Every time a rock is thrown into a river, it pushes the water out of its way, and that creates a ripple from where it has landed. When water is in its calmest, lowest state, it has a flat surface. However, throwing a rock into the river or any other object causes the water to move around, which spreads out the energy. This follows a very powerful principle of physics that says everything seeks to find a state where its energy is as low as possible. One way in which energy can move around is by forming waves. A stone, when dropped in a pond, generates waves in a beautiful pattern that is in the shape of a rippling ring that would radiate outward. These ripples produced, or the water waves that are formed at the surface of the water in a pond, are also called “transverse waves.” This is because, in a water wave, the water molecules move up and down in a vertical direction when the water travels in a horizontal direction along with the water surface. This is the same reason why a cork or a leaf, when placed on the water’s surface, moves up and down in the same place as the water will move across the surface of the pond. 

The Scientific Phenomenon Behind Ripples

You may already know the fact that everything you touch is made up of several tiny molecules. These are made up of even smaller parts that are called “atoms.” Water is also made up of these molecules. However, during a ripple, as explained above, the water molecules do not move away from the rock that has been thrown into the water. The molecules, instead, move up and down. During this up and down movement, when these molecules move up, they drag the other molecules surrounding them up, and when they move down, they drag the other molecules down that are next to them. This is what causes the peaks and troughs. Every time a transverse wave travels horizontally in a medium, it causes the medium particles to vibrate up and down vertically. The ripple that travels away from the rock thrown in the water is much like a human wave that forms in the stadiums. This outward movement starts from the center and then gets quietened down eventually. This expanding ring is called the “wave packet.” 


What is a Wave Packet?

A wave packet is basically a case where two or more waves exist simultaneously. These wave packets are commonly referred to as “wave groups.” The wave packet can also be assumed to be the product of two waves. Wave packets are used to describe how the particles behave. Individually, these different rings travel at different speeds. The long rings travel the fastest, and short ones the slowest. The amplitude, however, is greatest where the waves constructively interact with each other to produce the peak of the wave packet mentioned above. The speed of this peak described here is the velocity of the group, and you can see the individual waves passing through this peak.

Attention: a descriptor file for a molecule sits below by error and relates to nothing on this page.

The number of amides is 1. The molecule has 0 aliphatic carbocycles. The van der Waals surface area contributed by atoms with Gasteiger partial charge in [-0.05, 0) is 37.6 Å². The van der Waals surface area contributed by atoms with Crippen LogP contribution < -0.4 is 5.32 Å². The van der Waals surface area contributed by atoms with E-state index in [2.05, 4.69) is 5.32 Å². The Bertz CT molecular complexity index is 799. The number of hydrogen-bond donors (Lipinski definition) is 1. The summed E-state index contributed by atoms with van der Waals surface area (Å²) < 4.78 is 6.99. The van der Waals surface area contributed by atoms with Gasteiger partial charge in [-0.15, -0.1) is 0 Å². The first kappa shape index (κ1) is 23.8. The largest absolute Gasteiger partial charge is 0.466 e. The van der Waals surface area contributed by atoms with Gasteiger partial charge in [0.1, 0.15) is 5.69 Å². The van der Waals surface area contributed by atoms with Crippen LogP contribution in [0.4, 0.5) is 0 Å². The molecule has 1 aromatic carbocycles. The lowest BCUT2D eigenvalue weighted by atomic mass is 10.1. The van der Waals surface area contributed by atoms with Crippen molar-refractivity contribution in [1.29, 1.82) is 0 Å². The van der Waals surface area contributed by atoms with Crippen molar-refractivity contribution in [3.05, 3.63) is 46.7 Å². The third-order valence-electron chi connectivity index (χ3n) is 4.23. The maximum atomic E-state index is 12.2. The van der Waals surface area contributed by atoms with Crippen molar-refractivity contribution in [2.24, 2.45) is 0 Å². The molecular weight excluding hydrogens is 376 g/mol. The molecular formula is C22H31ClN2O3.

The reason why these ripples get smaller and eventually stop is simple. The process of dragging the neighboring water molecules up and down is hard work, and because of this, it slowly uses up all the energy. The ripples thus use up all the energy from the splash and the rock and eventually shrink until you can no longer see them. These ripples often spread in a circular form; however, this is not the only possibility. For instance, if you throw a stick into the water, you may observe straight ripples on the side and round ripples near the end. Thus, we can conclude that rocks made a circular ripple because the rock itself was shaped like that.

Some More Examples

Light waves are also similar to the ripples in the water. This is because they tend to have the same velocity. A lightwave is an example of an electromagnetic wave, and in addition to that, it is also a transverse wave. It can also be refracted, diffracted, reflected, or polarized. The water waves also have similar features. One way in which energy can move around is by forming waves. The waves that we see at beaches are also formed by the energy of the wind. Light and sound also move in waves. The ripples that we see in the water are actually small waves that carry away the energy from where the rock was thrown.

The wave equation helps to explain this concept as well as the cause of ripples in ponds. Read some more articles about other physics equations and concepts on the BYJU’S FutureSchool blogs. 

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